On a Wild-Goose Chase


It’s probably not what you think it is. In the 16th Century, as if horses didn’t have enough to do already [what with pulling plows & carriages, carrying warriors into battle, or on hunts for wild boar, deer, or foxes], they were ridden [for sport & for wagers] over the fields and stone “fences” of England, in a variety of contests of speed, agility & endurance. The Steeple Chase [also called the Point-to-Point] involved racing from one church steeple to the next. In the Paper Chase, directions to the next “point” on the route were written on pieces of paper [like a treasure hunt]. More arcane than these was the Wild-Goose Chase [used as a metaphor in 1592 in Romeo & Juliet], in which the lead horse is the “alpha wild-goose” who chooses the route, which all the others must follow in the chevron formation of geese in flight. Since the interval between lead “goose” and the others must be maintained [in an apparent race of attrition], the enterprise became a metaphor for “a fool’s errand” [a futile waste of Therbligs], since the only way to beat the “goose” in pole position would be for it to fall at one of the fences. As in modern steeplechases [such as the Grand National], however, many fewer horses finish the race than start it, so it’s a Schadenfreudelich, Survival-of-the-Fittest wager the punters are making.

What a great concept for a reality TV show, no?

Most mornings, Lili gets to engage in a more literal wild-goose chase, charging the flock of insouciant, poo-dropping Canada geese who congregate on the school playing fields, and sending them off in a honking, airborne chevron [possibly just to the nearby golf course]. The school groundskeepers love this, as do the kids out for PhysEd [who whoop and applaud, and shout “It’s a wolf! It’s a bear! It’s the Goose-anator!”]. Haven’t heard the last moniker much, since the Fall of Arnie, though.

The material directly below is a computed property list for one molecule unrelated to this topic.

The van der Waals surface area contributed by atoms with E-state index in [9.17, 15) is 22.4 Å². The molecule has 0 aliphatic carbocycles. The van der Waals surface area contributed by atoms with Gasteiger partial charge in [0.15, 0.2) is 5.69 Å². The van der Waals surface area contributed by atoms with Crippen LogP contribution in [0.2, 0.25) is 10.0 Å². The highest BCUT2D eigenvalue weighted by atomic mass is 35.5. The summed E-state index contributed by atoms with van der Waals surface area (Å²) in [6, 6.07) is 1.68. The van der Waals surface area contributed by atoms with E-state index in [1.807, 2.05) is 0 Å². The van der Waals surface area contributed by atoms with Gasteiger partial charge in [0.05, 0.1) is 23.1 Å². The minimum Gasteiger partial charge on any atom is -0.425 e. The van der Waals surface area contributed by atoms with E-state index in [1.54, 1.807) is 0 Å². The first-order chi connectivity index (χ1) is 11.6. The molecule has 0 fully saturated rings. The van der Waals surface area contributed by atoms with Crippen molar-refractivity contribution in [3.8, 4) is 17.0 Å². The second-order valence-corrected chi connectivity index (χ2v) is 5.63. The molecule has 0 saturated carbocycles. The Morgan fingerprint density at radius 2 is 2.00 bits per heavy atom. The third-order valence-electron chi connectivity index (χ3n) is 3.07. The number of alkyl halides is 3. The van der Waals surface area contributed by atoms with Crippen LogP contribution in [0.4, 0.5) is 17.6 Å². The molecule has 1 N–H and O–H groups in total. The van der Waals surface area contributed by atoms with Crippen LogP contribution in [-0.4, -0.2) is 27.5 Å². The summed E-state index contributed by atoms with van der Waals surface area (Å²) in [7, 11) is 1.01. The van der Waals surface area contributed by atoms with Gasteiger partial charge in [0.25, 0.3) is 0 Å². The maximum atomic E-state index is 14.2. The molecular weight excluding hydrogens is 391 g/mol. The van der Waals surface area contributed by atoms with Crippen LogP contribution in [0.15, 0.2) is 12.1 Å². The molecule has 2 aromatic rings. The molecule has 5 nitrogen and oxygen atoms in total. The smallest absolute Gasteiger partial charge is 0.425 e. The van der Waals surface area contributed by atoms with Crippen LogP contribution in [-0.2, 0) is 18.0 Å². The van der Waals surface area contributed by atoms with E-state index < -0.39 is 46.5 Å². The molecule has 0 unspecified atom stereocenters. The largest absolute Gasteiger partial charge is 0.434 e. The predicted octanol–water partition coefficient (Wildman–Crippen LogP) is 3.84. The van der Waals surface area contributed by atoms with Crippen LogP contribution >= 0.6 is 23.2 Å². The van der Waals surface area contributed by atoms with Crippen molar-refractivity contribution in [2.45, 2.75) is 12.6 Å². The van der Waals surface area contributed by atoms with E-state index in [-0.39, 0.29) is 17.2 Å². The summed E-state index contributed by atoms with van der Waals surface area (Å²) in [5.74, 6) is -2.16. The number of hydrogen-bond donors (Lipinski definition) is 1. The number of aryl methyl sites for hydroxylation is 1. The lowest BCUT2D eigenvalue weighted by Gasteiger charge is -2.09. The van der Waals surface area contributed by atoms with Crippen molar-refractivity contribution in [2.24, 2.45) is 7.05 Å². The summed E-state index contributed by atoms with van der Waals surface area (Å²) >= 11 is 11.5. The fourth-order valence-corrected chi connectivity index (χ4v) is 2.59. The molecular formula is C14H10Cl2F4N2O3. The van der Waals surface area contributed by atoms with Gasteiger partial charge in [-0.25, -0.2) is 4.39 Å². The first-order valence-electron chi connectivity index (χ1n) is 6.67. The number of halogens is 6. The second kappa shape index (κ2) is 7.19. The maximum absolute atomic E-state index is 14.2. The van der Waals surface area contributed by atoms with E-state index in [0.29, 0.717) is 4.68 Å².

Unlike the English sporting event, no animals are harmed in the making of Lili’s morning show. The geese do not seem to experience her intrusion as awful [after all, they come back again the next day]; just highly inconvenient. Her efforts could be viewed as futile, in that they offer no permanent “goose-anation.” This is not a trivial matter for the keepers & users of airport runways, as Sully the Hero of the Hudson could tell you. Indeed, many airports have hired wild-goose-chasing dogs, since that high-profile [but not uncommon] bird-strike incident.

The mission [as they say in government-speak] is “on-going.” Win some, lose some. [Supply your own triumphs and disasters from this month’s headlines.] Disasters cause pain & suffering to their immediate victims, fear to the rest of us [that we could be next], intrusion [of additional security measures] and humiliation [that we can’t seem to find a “fool-proof” fix for the given threat]. No wonder the wolf is howling!

But, if we can focus on some of the triumphs, we might believe that our efforts are not futile. Our personal wild-goose chase may not be a “fool’s errand,” even if it must be “repeated, as necessary.” Our Therbligs will have not been expended in vain.

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Filed under therbligs, zero-sum-gaming

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